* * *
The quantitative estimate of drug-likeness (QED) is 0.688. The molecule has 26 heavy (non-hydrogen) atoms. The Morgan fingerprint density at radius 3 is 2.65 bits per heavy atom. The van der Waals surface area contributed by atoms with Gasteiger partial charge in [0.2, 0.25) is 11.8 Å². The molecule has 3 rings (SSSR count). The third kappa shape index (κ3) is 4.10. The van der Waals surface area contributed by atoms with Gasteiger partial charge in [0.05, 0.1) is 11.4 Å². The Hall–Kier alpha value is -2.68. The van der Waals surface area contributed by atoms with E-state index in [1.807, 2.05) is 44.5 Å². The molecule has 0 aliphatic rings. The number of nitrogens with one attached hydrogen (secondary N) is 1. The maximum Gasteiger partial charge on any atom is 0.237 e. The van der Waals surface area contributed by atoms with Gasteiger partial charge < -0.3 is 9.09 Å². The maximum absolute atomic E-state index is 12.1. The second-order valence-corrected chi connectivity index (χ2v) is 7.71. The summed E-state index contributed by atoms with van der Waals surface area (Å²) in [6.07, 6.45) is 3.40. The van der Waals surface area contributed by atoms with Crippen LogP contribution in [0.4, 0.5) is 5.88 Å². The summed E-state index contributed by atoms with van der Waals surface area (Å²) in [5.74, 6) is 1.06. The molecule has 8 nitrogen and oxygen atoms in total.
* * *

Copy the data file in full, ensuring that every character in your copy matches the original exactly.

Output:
The quantitative estimate of drug-likeness (QED) is 0.688. The molecule has 26 heavy (non-hydrogen) atoms. The Morgan fingerprint density at radius 3 is 2.65 bits per heavy atom. The van der Waals surface area contributed by atoms with Gasteiger partial charge in [0.2, 0.25) is 11.8 Å². The molecule has 3 rings (SSSR count). The third kappa shape index (κ3) is 4.10. The van der Waals surface area contributed by atoms with Gasteiger partial charge in [0.05, 0.1) is 11.4 Å². The Hall–Kier alpha value is -2.68. The van der Waals surface area contributed by atoms with E-state index in [1.807, 2.05) is 44.5 Å². The molecule has 0 aliphatic rings. The number of nitrogens with one attached hydrogen (secondary N) is 1. The maximum Gasteiger partial charge on any atom is 0.237 e. The van der Waals surface area contributed by atoms with Gasteiger partial charge < -0.3 is 9.09 Å². The maximum absolute atomic E-state index is 12.1. The second-order valence-corrected chi connectivity index (χ2v) is 7.71. The summed E-state index contributed by atoms with van der Waals surface area (Å²) in [6.07, 6.45) is 3.40. The van der Waals surface area contributed by atoms with Crippen LogP contribution in [0.4, 0.5) is 5.88 Å². The summed E-state index contributed by atoms with van der Waals surface area (Å²) in [5.74, 6) is 1.06. The molecule has 8 nitrogen and oxygen atoms in total.